Atypical interstitial pneumonia (Fog Fever)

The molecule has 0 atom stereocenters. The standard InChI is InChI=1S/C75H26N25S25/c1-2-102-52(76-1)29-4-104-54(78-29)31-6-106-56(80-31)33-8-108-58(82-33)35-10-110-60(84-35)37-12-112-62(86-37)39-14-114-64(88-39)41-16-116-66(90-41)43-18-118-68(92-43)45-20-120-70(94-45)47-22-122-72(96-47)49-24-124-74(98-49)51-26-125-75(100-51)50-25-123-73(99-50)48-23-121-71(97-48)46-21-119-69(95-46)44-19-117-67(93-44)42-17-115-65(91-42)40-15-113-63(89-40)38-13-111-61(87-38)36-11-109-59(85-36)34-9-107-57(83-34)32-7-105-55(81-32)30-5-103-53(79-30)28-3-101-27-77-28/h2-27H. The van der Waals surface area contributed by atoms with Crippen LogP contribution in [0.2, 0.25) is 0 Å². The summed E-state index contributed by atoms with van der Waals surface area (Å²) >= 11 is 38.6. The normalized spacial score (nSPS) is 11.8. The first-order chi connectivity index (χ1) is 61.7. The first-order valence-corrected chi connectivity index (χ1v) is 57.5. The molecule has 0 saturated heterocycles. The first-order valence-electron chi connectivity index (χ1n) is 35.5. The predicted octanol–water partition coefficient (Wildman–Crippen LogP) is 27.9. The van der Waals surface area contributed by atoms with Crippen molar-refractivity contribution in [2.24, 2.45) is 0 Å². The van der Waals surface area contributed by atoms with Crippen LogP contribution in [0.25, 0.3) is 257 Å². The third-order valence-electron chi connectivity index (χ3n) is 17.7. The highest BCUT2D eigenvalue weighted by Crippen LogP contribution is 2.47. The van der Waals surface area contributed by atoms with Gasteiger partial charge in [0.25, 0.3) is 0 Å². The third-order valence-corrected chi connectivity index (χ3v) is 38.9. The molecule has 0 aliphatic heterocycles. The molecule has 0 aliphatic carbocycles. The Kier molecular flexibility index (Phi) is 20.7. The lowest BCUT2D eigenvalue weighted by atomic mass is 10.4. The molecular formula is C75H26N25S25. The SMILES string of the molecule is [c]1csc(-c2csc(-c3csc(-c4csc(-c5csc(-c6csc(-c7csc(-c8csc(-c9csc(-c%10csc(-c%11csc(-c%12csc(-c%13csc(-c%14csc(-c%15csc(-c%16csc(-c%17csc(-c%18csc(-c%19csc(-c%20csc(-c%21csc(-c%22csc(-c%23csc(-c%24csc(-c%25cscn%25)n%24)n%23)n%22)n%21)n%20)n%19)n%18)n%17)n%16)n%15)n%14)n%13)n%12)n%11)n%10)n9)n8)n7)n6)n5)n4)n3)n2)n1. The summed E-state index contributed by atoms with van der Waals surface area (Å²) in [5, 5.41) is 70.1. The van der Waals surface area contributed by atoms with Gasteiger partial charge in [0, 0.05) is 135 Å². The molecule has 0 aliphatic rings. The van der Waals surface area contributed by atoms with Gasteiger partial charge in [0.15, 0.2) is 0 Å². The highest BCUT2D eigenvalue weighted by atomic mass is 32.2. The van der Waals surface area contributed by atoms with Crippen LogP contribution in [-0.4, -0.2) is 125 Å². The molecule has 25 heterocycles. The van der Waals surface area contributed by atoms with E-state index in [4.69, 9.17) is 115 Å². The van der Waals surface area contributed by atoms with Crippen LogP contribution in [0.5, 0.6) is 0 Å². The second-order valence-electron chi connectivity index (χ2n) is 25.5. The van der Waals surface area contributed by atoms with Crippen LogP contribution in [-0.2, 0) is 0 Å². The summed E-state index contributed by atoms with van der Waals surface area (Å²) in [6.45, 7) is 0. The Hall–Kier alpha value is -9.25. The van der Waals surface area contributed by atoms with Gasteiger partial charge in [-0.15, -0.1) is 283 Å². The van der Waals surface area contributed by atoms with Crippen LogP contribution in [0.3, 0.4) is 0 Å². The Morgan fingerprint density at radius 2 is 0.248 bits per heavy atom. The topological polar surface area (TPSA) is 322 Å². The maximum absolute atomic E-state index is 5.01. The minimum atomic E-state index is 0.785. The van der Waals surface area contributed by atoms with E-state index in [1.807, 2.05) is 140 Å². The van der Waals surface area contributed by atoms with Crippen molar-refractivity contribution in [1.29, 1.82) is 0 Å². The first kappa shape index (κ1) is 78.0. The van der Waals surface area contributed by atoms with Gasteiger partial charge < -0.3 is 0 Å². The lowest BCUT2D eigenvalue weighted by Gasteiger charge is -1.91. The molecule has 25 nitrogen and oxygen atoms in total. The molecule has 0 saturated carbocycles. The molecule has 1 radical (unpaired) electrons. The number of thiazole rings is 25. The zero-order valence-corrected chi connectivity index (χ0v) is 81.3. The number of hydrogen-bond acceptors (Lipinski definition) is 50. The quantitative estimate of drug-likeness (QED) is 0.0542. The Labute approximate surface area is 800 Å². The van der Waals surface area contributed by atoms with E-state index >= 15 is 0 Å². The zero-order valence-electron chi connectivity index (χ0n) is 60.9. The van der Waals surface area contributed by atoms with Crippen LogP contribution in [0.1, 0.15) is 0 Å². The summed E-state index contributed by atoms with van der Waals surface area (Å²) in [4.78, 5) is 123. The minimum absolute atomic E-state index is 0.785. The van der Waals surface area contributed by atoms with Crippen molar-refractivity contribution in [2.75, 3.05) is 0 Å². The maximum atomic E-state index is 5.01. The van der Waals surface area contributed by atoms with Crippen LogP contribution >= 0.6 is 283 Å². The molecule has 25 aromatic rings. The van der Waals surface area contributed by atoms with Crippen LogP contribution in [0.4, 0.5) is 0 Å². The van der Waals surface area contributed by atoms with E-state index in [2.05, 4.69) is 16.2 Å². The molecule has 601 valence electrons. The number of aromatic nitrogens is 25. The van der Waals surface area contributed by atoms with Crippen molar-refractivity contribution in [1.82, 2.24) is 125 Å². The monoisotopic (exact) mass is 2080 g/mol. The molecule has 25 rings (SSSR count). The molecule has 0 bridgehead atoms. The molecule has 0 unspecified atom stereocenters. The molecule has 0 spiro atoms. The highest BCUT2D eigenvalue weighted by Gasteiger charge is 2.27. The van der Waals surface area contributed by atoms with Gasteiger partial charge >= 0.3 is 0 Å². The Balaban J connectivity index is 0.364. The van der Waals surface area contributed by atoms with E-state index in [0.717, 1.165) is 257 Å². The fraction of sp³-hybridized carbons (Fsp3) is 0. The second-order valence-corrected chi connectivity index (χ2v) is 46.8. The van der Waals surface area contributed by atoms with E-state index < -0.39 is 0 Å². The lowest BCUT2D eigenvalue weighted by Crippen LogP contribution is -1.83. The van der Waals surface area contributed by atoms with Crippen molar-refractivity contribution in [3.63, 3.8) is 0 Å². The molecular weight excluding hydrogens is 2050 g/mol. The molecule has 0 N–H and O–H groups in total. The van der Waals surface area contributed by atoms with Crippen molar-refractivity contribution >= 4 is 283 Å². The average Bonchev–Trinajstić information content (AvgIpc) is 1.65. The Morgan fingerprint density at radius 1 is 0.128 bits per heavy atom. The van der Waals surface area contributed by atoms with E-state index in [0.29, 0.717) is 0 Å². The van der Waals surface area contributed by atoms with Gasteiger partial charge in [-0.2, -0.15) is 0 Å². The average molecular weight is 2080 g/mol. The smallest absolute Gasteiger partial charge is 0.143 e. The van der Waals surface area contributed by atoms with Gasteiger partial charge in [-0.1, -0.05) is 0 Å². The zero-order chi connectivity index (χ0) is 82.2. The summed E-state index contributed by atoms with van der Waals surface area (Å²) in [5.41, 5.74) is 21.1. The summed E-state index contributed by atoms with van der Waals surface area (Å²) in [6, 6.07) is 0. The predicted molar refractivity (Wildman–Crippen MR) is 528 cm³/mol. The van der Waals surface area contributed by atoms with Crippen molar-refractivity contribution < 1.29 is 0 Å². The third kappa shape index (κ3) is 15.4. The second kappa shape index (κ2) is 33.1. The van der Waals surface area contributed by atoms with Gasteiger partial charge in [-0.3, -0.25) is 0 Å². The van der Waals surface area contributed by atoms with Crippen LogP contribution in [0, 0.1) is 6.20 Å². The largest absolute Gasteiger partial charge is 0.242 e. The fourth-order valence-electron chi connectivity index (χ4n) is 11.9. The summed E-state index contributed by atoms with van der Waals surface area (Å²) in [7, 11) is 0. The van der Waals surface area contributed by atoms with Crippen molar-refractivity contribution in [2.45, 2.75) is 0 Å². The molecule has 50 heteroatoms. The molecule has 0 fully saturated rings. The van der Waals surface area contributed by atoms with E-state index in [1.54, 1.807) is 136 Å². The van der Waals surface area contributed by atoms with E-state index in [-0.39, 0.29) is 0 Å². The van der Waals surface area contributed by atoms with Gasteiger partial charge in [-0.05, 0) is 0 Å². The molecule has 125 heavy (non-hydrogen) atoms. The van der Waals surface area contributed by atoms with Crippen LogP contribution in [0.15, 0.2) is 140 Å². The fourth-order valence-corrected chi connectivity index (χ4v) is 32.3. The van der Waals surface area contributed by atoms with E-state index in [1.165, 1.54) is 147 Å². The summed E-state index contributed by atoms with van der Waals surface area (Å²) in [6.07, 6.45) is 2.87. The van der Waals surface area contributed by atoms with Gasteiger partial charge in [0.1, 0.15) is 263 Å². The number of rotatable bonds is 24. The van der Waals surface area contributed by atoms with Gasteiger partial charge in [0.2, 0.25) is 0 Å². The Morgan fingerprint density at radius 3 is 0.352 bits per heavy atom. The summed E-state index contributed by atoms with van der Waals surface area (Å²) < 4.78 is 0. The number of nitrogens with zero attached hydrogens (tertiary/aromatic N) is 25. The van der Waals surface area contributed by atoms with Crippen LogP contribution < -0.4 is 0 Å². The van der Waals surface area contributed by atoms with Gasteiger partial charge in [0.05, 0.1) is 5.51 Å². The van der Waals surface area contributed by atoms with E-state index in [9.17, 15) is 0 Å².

Introduction:Atypical interstitial pneumonia, also commonly known as fog fever, is a syndrome farmers see in their cattle after placing the animals on lush green grazing. Animals that are fed a dry ration prior to grazing lush pastures are more likely to be affected by this syndrome. Fog fever is also known as acute bovine pulmonary oedema and emphysema (ABPEE).ย Disease progression:Cattle affected by this syndrome have been on dry feed for extended periods of time and the rumen fermentation pattern has adapted to this situation. With the change to lush green pasture the dietary protein concentration increases dramatically. One of the amino acids in this plant protein, tryptophan, is the culprit. The tryptophan in the feed is converted by rumen bacteria to a substance called 3-methylindole (3-MI) at a very high rate.This 3-MI is absorbed through the rumen wall and circulated around the body. The 3-MI is toxic to the primary cells (Type 2 pneumocytes) that line the interior surface of the lungs at the alveolar-blood barrier. Thus, as the high levels of 3-MI move from the rumen to the lungs, more and more lung tissue is destroyed.ย Clinical Signs:Difficulty breathingCoughingFrothing at mouthCattle do not normally run a fever- This is an extremely important point as the clinical signs seen with fog fever are very similar to those seen with Bovine respiratory disease.Anxiety (separation from group)CollapseDeathย Treatment:Unfortunately, there is no specific treatment for fog fever. Mild cases may recover without treatment, should they be caught early enough. Most severely affected cattle will not […]